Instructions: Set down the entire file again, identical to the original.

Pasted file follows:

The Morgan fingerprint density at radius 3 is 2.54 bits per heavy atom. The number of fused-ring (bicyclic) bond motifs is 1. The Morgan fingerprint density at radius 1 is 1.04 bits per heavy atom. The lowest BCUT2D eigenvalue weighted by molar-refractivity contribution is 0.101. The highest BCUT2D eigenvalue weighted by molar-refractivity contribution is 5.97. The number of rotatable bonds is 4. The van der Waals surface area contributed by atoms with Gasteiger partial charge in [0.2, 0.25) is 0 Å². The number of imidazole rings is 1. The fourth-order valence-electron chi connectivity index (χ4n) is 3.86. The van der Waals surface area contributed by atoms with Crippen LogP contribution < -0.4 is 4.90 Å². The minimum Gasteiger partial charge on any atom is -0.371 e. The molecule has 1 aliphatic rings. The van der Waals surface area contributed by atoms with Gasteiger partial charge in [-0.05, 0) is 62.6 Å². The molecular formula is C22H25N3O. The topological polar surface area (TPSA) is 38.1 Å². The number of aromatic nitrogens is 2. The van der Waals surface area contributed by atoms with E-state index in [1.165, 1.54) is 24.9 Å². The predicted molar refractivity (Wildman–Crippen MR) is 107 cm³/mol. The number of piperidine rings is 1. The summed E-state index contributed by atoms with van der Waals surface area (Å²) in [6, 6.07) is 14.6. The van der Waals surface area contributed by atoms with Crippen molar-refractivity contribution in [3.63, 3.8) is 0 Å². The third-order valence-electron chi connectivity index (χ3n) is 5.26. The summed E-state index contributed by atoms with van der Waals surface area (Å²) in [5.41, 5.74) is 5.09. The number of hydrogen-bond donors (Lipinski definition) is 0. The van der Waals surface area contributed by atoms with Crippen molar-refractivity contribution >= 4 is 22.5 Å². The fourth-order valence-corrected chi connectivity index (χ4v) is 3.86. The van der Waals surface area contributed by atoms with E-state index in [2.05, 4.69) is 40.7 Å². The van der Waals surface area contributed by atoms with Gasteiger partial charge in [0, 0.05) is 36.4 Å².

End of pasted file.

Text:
The Morgan fingerprint density at radius 3 is 2.54 bits per heavy atom. The number of fused-ring (bicyclic) bond motifs is 1. The Morgan fingerprint density at radius 1 is 1.04 bits per heavy atom. The lowest BCUT2D eigenvalue weighted by molar-refractivity contribution is 0.101. The highest BCUT2D eigenvalue weighted by molar-refractivity contribution is 5.97. The number of rotatable bonds is 4. The van der Waals surface area contributed by atoms with Gasteiger partial charge in [0.2, 0.25) is 0 Å². The number of imidazole rings is 1. The fourth-order valence-electron chi connectivity index (χ4n) is 3.86. The van der Waals surface area contributed by atoms with Crippen LogP contribution < -0.4 is 4.90 Å². The minimum Gasteiger partial charge on any atom is -0.371 e. The molecule has 1 aliphatic rings. The van der Waals surface area contributed by atoms with Gasteiger partial charge in [-0.05, 0) is 62.6 Å². The molecular formula is C22H25N3O. The topological polar surface area (TPSA) is 38.1 Å². The number of aromatic nitrogens is 2. The van der Waals surface area contributed by atoms with E-state index in [1.165, 1.54) is 24.9 Å². The predicted molar refractivity (Wildman–Crippen MR) is 107 cm³/mol. The number of piperidine rings is 1. The summed E-state index contributed by atoms with van der Waals surface area (Å²) in [6, 6.07) is 14.6. The van der Waals surface area contributed by atoms with Crippen molar-refractivity contribution in [3.63, 3.8) is 0 Å². The third-order valence-electron chi connectivity index (χ3n) is 5.26. The summed E-state index contributed by atoms with van der Waals surface area (Å²) in [5.41, 5.74) is 5.09. The number of hydrogen-bond donors (Lipinski definition) is 0. The van der Waals surface area contributed by atoms with Crippen molar-refractivity contribution >= 4 is 22.5 Å². The fourth-order valence-corrected chi connectivity index (χ4v) is 3.86. The van der Waals surface area contributed by atoms with E-state index in [2.05, 4.69) is 40.7 Å². The van der Waals surface area contributed by atoms with Gasteiger partial charge in [0, 0.05) is 36.4 Å².